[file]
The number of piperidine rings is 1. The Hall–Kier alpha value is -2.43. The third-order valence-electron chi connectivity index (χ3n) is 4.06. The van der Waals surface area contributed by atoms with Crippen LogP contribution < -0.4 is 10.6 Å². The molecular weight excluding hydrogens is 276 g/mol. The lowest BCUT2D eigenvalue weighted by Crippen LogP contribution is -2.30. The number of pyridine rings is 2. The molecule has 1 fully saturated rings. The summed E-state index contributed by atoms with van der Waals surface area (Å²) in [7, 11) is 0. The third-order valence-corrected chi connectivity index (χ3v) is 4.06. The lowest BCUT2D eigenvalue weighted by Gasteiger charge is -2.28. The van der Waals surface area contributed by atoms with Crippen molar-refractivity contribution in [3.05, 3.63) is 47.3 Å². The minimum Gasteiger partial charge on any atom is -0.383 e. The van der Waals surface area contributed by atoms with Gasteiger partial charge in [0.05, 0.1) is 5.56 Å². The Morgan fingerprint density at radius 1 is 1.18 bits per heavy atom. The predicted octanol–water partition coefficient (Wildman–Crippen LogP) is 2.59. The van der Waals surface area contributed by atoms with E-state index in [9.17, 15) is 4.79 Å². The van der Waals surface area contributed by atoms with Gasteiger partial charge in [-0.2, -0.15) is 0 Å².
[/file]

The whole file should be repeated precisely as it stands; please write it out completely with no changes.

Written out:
The number of piperidine rings is 1. The Hall–Kier alpha value is -2.43. The third-order valence-electron chi connectivity index (χ3n) is 4.06. The van der Waals surface area contributed by atoms with Crippen LogP contribution < -0.4 is 10.6 Å². The molecular weight excluding hydrogens is 276 g/mol. The lowest BCUT2D eigenvalue weighted by Crippen LogP contribution is -2.30. The number of pyridine rings is 2. The molecule has 1 fully saturated rings. The summed E-state index contributed by atoms with van der Waals surface area (Å²) in [7, 11) is 0. The third-order valence-corrected chi connectivity index (χ3v) is 4.06. The lowest BCUT2D eigenvalue weighted by Gasteiger charge is -2.28. The van der Waals surface area contributed by atoms with Crippen molar-refractivity contribution in [3.05, 3.63) is 47.3 Å². The minimum Gasteiger partial charge on any atom is -0.383 e. The van der Waals surface area contributed by atoms with Gasteiger partial charge in [0.05, 0.1) is 5.56 Å². The Morgan fingerprint density at radius 1 is 1.18 bits per heavy atom. The predicted octanol–water partition coefficient (Wildman–Crippen LogP) is 2.59. The van der Waals surface area contributed by atoms with E-state index in [9.17, 15) is 4.79 Å². The van der Waals surface area contributed by atoms with Gasteiger partial charge in [-0.2, -0.15) is 0 Å².